Sunday, March 26, 2006

3.23.1 ~ A New Thought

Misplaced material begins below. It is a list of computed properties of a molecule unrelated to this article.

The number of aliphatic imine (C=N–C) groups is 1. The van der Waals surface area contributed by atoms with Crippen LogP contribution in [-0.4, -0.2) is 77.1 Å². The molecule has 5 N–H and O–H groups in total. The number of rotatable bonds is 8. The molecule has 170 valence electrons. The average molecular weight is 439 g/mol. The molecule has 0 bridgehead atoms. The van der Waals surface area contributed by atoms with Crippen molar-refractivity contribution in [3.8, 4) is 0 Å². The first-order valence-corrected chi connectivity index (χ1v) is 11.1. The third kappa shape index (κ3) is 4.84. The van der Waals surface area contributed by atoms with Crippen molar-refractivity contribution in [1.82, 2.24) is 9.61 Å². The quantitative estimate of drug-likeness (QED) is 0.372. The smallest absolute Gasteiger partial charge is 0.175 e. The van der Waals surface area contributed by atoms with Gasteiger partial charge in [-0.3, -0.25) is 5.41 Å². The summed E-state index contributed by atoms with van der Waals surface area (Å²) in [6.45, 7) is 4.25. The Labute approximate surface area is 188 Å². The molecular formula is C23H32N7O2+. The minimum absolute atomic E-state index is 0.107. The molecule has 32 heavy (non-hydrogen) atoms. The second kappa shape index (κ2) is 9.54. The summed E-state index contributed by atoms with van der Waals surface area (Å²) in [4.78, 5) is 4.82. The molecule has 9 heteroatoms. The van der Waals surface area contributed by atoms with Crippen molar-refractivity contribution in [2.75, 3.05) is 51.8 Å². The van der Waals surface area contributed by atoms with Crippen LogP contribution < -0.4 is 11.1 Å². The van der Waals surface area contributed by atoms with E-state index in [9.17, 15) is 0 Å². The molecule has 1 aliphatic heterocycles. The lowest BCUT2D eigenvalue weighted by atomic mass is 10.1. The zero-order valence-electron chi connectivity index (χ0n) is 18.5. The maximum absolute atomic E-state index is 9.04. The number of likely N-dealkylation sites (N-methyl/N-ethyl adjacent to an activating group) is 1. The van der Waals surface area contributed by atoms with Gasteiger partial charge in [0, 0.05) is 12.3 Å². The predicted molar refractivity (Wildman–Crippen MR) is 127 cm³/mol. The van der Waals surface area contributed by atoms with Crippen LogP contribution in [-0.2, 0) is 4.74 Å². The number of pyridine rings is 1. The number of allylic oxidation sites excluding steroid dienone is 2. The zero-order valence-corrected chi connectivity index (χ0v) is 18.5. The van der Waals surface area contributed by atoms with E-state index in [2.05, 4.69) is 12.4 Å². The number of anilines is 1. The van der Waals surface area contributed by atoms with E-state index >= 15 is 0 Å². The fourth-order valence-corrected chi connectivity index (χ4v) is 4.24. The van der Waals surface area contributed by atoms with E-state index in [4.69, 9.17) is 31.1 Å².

Reflection begins with a collision between a system or order already in the mind, and some fragment that ought to be included in this system, but remains outside it. A detective begins to reflect on someone's death because there is a conflict between the fact of the person's death and something already in the mind. The detective orders their experience on the principle that events have causes. This event challenges inclusion in that order. The detective makes it fit by first learning the details of the problem by reflecting and observing. Observation is guided by what experience has taught about which details are relevant.Consequently, the detective pays more attention to bruises apparently made by some blunt instrument.The details are not obtained by focusing on a single point. The basis of a new thought must be broad. If the question was merely who might have used the blunt instrument, their would be an indefinitely large number of answers. The question is who must have done this in view of unemptied pockets, signs of a struggle, the butler's loyalty, and perhaps a hundred other things---all relevant details. A successful conclusion from a single factor alone would be an accident. The conclusion come from all of them taken together.The problem is to fit a detached fact into the entire surrounding system.

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